This first chapter examines Macbeth's dramatic elements from several different perspectives, considering the play's critical and theatrical heritage, its historically based plot, its textual development, and its poetic and literary patterns. In haste to label Shakespeare a genius, some might overlook the numerous influences that contributed directly or indirectly to his artistry. Elements that may seem unique to Macbeth--its plot, structure, character, and theme--reflect conventions and stories that Shakespeare shared with contemporary dramatists, historians, critics, and their predecessors. Seeing the play in this context does not deny Shakespeare his craft and creativity but gives these qualities meaning within a specific time and place and within a larger literary tradition. By narrowing the focus gradually from a historical perspective to a closer study of the play, the following discussion aims to explore the many ways Macbeth integrates poetry and action into a unified dramatic experience.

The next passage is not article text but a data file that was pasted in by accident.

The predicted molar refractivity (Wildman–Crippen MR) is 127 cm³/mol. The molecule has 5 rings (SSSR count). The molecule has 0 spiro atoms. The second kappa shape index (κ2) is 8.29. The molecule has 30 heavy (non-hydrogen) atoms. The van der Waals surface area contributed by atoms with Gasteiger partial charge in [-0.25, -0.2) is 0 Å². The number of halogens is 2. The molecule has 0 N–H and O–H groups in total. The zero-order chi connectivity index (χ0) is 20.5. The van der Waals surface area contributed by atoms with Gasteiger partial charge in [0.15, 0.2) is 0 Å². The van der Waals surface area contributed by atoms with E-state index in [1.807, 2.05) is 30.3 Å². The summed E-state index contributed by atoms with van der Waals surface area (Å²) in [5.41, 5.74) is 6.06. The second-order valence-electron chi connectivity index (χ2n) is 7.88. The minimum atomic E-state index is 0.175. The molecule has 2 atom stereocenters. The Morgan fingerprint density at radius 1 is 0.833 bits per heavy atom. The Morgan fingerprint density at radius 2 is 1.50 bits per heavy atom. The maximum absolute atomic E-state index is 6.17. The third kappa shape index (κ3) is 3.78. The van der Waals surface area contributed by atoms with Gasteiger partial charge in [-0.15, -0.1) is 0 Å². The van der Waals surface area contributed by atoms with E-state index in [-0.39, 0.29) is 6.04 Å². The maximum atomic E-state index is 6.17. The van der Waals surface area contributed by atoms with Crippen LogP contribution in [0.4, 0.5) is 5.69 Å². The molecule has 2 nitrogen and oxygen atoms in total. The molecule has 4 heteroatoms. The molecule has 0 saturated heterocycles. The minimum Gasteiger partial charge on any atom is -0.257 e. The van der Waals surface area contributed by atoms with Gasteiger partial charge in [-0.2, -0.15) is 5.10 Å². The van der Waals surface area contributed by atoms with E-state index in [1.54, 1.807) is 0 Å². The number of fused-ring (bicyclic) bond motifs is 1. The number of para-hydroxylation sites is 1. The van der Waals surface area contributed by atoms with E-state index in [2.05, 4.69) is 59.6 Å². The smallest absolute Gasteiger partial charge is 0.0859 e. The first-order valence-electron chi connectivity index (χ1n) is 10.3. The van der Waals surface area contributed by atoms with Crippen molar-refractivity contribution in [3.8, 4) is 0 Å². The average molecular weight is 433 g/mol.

Although few would question Macbeth's status as a tragedy, the more challenging task is to identify the play's specific tragic elements according to a clear definition of the genre. Students may